Everyday Ideation: How Families Use ‘Cumulative Intelligence’ to Take on the Criminal Justice System (By Raj Jayadev)

 

Gail Noble facilitates a weekly participatory defense meeting in San Jose, CA.

Gail Noble facilitates a weekly participatory defense meeting in San Jose, CA.

Every week I sit in a room with families whose loved ones are facing criminal charges. It is part support group, part strategic planning session. There are no lawyers in the room and the families have no legal training.

But week in, week out, the group translates the legalese to one another, navigates each other through the maze of a court system and finds ways to affect the outcome of cases.

No one is trying to be Perry Mason or a pseudo-lawyer; they just want to do whatever they can to stop an incarceration. The results of the meetings are incredible — families become partners with their defense attorney, wrongful charges are dropped, sentences reduced.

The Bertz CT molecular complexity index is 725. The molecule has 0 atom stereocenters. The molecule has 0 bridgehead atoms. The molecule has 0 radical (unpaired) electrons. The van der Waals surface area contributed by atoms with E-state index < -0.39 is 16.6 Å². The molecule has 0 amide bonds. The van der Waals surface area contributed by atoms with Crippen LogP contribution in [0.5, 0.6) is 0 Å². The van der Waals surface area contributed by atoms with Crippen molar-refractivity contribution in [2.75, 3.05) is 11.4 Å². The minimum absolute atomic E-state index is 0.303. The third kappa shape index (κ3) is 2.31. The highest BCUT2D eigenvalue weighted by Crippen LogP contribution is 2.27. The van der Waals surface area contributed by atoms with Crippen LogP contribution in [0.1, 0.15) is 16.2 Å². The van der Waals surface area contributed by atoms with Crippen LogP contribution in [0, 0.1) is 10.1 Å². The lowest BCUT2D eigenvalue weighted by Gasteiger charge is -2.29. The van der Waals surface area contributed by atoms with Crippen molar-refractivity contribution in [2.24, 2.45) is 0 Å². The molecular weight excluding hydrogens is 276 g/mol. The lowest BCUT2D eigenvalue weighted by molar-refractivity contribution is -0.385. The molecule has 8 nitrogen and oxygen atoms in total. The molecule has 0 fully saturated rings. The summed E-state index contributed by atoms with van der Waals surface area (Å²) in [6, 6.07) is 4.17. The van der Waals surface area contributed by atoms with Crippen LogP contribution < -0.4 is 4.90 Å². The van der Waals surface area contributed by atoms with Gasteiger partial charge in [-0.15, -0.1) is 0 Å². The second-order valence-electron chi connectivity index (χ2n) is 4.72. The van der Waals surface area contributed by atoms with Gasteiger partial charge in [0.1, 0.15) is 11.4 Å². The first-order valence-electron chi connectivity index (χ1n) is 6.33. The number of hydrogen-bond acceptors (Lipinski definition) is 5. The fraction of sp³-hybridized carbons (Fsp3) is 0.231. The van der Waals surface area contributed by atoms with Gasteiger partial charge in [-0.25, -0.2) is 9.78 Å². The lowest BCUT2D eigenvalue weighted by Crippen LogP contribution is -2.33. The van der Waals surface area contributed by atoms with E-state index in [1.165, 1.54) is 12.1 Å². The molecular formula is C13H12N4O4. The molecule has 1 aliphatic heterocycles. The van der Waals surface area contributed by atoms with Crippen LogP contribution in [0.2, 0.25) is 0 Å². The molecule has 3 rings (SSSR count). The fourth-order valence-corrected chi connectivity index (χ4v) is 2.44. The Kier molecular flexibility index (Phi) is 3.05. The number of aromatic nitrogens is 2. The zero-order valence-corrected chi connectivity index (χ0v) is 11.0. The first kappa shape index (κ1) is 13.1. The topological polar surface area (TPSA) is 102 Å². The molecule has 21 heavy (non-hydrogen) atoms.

While the outcomes are remarkable, the meetings themselves are powerful to watch. People who initially thought the mechanics of the courts were totally indecipherable eventually are discussing complex aspects of the law like penal codes, pretrial motions and defense theories after a few weeks of attendance.

But how?

After seven years of attending these meetings, I now know how to answer that question — it is what I call ‘cumulative intelligence’, based on personal experience. It is a living body of knowledge that grows with each new family that attends and each new case the group takes on. Cumulative intelligence is not particular to this meeting model. It is a dynamic form of thinking and learning that is inherent to grassroots organizing — an IQ that is baked into the very nature of taking on an issue as a group rather than alone. It is the nature of faithfully meeting and collectively solving a problem until the issue is decided, and of respecting the personal experience of those most affected.